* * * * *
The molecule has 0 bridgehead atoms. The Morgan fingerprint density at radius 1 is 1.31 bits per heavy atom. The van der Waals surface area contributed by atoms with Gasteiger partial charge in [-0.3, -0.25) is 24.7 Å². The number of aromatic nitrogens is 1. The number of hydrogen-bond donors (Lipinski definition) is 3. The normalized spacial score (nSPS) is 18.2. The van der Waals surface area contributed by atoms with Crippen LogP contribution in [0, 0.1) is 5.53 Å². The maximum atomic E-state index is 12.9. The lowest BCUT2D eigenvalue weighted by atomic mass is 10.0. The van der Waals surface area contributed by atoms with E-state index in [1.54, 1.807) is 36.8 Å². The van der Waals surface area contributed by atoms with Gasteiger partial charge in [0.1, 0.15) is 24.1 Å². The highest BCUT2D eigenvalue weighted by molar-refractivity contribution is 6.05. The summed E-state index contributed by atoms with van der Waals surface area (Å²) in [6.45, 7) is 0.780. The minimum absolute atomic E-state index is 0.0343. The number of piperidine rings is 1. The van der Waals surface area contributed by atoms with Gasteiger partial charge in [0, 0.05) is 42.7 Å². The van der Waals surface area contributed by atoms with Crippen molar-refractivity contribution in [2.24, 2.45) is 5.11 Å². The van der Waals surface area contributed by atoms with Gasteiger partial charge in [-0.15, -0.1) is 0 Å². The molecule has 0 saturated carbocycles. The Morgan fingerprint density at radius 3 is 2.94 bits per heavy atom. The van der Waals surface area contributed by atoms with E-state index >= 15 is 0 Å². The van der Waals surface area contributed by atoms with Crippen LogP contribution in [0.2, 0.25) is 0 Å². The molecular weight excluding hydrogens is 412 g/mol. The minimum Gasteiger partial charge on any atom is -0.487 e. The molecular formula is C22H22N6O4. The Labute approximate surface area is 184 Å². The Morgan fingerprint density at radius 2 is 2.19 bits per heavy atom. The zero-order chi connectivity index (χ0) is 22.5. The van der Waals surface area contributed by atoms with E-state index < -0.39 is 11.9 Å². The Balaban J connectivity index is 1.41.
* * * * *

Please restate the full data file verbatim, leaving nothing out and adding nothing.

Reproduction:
The molecule has 0 bridgehead atoms. The Morgan fingerprint density at radius 1 is 1.31 bits per heavy atom. The van der Waals surface area contributed by atoms with Gasteiger partial charge in [-0.3, -0.25) is 24.7 Å². The number of aromatic nitrogens is 1. The number of hydrogen-bond donors (Lipinski definition) is 3. The normalized spacial score (nSPS) is 18.2. The van der Waals surface area contributed by atoms with Crippen LogP contribution in [0, 0.1) is 5.53 Å². The maximum atomic E-state index is 12.9. The lowest BCUT2D eigenvalue weighted by atomic mass is 10.0. The van der Waals surface area contributed by atoms with E-state index in [1.54, 1.807) is 36.8 Å². The van der Waals surface area contributed by atoms with Gasteiger partial charge in [0.1, 0.15) is 24.1 Å². The highest BCUT2D eigenvalue weighted by molar-refractivity contribution is 6.05. The summed E-state index contributed by atoms with van der Waals surface area (Å²) in [6.45, 7) is 0.780. The minimum absolute atomic E-state index is 0.0343. The number of piperidine rings is 1. The van der Waals surface area contributed by atoms with Gasteiger partial charge in [0, 0.05) is 42.7 Å². The van der Waals surface area contributed by atoms with Crippen molar-refractivity contribution in [2.24, 2.45) is 5.11 Å². The van der Waals surface area contributed by atoms with Gasteiger partial charge in [-0.15, -0.1) is 0 Å². The molecule has 0 saturated carbocycles. The Morgan fingerprint density at radius 3 is 2.94 bits per heavy atom. The van der Waals surface area contributed by atoms with E-state index >= 15 is 0 Å². The van der Waals surface area contributed by atoms with Crippen LogP contribution in [0.2, 0.25) is 0 Å². The molecular weight excluding hydrogens is 412 g/mol. The minimum Gasteiger partial charge on any atom is -0.487 e. The molecular formula is C22H22N6O4. The Labute approximate surface area is 184 Å². The Morgan fingerprint density at radius 2 is 2.19 bits per heavy atom. The zero-order chi connectivity index (χ0) is 22.5. The van der Waals surface area contributed by atoms with E-state index < -0.39 is 11.9 Å². The Balaban J connectivity index is 1.41.